A UK analyst was quoted to have said that the possible combination of Acacia Mining with Endeavour Mining Corporation would be one of those “win-wins” for both companies, and establish a strong gold business in the country.
On paper, however, it’s likely that it’ll be Endeavour calling the shots on the transaction, especially as it has the forward momentum on growth despite a good operating period in 2016 for Acacia.
While Acacia speaks of exploration targets, Endeavour is nailing down new production. Gold output is expected to be about 610,000 ounces for 2016, but its ambition is to reach 900,000 oz/year by 2020.
Bankrolled by Naguib Sawiris, the Egyptian billionaire, Endeavour is set to approve the $307m Ity project in Côte d’Ivoire this year which will have average gold production of 165,000 oz/year for the first five years.
First though, the firm is attempting to increase its ownership in the project from 55% to as much as 85% if shareholders – the government and former Chelsea footballer Didier Drogba – can be persuaded to sell their shares.
It was the reversal of this project, and some $60m in finance, into Endeavour through Sawiris’ La Mancha, a Canadian gold development firm, that gave Sawiris a 30% stake in Endeavour. It was soon after this that La Mancha’s MD, Sébastien de Montessus, a former AREVA executive, was appointed CEO, replacing Endeavour’s founding CEO, Neil Woodyer.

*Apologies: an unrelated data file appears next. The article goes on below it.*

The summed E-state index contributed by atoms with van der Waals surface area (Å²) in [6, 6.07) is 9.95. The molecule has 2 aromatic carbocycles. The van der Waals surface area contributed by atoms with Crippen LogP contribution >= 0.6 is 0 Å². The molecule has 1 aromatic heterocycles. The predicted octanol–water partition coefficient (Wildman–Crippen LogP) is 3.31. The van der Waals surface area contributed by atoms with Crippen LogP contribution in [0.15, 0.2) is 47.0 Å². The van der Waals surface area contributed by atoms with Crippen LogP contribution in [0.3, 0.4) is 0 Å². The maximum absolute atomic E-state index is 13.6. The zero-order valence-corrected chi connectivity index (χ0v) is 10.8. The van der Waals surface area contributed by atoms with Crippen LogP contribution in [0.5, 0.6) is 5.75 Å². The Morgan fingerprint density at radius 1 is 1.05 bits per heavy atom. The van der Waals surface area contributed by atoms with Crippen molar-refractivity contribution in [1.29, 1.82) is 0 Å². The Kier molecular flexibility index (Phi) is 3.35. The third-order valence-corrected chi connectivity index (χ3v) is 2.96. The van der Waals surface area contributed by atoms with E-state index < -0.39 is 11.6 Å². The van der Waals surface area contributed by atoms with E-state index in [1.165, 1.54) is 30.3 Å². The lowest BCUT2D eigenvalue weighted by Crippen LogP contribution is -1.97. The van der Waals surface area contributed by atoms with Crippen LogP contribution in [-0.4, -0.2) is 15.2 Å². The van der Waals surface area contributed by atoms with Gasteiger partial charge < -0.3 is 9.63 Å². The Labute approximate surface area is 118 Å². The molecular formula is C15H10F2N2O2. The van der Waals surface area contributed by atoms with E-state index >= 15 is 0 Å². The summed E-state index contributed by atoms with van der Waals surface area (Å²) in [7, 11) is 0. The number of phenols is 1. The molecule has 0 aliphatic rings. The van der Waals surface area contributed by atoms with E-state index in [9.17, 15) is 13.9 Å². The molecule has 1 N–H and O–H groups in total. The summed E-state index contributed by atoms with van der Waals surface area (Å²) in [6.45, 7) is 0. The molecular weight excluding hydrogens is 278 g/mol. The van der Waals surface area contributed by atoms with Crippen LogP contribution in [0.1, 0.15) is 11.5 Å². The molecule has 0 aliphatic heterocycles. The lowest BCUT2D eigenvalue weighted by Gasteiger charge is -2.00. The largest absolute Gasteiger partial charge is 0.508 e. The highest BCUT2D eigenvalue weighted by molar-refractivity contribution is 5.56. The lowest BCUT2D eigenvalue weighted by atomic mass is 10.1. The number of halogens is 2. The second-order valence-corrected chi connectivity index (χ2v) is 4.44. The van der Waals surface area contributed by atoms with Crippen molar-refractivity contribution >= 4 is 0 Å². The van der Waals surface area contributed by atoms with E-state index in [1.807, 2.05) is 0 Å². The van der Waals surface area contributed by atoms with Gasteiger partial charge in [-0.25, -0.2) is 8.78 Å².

Then there’s the $328m Houndé project in development that will extend Endeavour’s west African footprint to Burkina Faso and add an average of 190,000 oz/year to total group production.
For its part, Acacia, which mines solely in Tanzania, is on course to better the 2016 production guidance of up to 280,000 oz despite milling problems at Bulyanhulu, and thanks to stand-out performances at Bugwazi, where production was hedged in January 2016, and North Mara.
Brad Gordon, the firm’s CEO, said the firm would “reap the benefits” of a transitional 2015 and this has proved true with some 15% to 30% of free cash flow being pumped into dividends; the interim dividend was 43% higher, for instance. Acacia’s exploration budget has also been hiked 30% to $25m for 2017.
The single geography is something of a risk for Acacia, however.
A tax dispute with the Tanzanian government, which led to a $70m provision in Acacia’s books, hints at potential trouble ahead as John ‘bulldozer’ Magafuli, Tanzania’s confrontational president, asks miners to build smelters and list their shares on his country’s stock exchange.
Endeavour said on January 13 that it was in “preliminary discussions” with Acacia, a UK-listed business in which Barrick Gold has a 63.9% stake.
Endeavour Mining added that it “routinely evaluates business development opportunities” and that its “strategic focus is the organic prospects” in its own possession.
It’s an open secret that Barrick Gold has been seeking to exit from its investment in Acacia Mining. A number of South African firms, including Sibanye Gold and Harmony Gold, said last year they had considered buying the shares, but before declining to take the transaction forward.
In terms of potential deal structure, a merger would enable Barrick to reduce its stake in Acacia to about 30%, according to Bloomberg News citing a person familiar with the proposals.
It could be structured as a reverse takeover with Acacia buying Endeavour, and the combined company keeping its listing in London, the person said. The plans are not concrete and the structure may change, the person told Bloomberg News.